Part-study of divorce, part-depiction of overly complex family dynamics, The Past is a spectacularly acted drama that tackles weighty issues with Farhadi's typically adroit and effortlessly engrossing focus on the minutiae of humanity writhing under the telescope. As the story slowly unravels, what begins as a portrayal of a protracted family blighted by tragedy does, in its second half, become more of a mystery as the truth behind Samir's (nominally ex) wife's comatose state - and how his relationship with Marie originated - is teased out. This augments the way Farhadi balances the focus between the adults and their distinctly characterised children; this is as much their story as it their parents, perhaps more so when Lucie becomes more intrinsic a part of Ahmad's desire to know the truth.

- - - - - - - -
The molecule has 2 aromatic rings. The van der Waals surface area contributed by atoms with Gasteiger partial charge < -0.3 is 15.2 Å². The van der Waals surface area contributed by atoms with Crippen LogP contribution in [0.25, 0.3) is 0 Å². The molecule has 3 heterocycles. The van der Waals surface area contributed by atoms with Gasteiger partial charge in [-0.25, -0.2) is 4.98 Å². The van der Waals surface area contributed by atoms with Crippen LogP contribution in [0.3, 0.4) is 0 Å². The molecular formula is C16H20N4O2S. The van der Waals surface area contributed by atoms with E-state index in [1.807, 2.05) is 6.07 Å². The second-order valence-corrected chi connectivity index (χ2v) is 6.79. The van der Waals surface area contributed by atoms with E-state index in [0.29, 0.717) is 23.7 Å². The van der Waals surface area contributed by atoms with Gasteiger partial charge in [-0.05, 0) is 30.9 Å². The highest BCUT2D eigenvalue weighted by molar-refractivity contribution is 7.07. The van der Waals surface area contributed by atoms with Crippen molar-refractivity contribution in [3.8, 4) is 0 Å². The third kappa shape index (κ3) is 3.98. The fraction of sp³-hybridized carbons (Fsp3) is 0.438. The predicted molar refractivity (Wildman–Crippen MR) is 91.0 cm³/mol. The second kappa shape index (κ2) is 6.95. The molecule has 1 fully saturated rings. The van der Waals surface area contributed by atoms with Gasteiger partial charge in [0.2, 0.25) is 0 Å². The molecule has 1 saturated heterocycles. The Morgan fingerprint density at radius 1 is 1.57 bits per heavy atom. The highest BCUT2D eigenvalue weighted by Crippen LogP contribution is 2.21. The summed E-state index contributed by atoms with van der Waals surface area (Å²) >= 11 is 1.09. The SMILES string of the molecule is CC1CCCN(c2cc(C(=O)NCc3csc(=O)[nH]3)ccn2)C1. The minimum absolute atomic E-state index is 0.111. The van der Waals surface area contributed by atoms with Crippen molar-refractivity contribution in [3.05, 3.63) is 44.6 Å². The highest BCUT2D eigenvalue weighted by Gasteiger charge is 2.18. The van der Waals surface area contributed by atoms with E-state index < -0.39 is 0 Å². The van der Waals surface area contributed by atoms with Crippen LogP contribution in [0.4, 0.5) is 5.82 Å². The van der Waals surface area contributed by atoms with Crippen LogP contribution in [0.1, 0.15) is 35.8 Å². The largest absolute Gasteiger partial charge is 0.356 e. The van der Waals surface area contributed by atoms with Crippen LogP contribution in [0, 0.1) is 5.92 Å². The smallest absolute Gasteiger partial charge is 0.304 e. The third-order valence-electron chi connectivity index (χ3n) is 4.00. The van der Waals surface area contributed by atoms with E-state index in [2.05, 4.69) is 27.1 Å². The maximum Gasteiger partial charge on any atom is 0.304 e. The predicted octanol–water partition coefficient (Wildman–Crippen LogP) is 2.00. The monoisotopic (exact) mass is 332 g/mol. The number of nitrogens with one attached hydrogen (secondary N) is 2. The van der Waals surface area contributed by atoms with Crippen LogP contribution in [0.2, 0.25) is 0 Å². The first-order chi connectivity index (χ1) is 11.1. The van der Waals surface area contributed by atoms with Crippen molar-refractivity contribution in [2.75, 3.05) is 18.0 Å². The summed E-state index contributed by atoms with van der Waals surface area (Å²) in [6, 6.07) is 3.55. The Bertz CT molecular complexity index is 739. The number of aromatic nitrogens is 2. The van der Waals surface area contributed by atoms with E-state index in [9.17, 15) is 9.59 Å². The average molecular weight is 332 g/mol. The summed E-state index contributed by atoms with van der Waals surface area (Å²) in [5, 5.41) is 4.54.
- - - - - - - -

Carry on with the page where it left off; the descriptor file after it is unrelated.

It's with this second half that Farhadi's juggling of each plot point becomes slightly uneven, allowing the subtlety he is known for to become drowned out by scenes of heightened distress. Although there is little respite from the ongoing anguish, the underlying power of the film comes through simple moments of almost unbearable intimacy, be it a glance shared between a father and his son, or two characters conversing through glass barriers, the camera placed from afar, watching but choosing not to listen. It's a delicate motif used throughout The Past, which is at times contrived but for the most part a sombre drama of palpable complexity.
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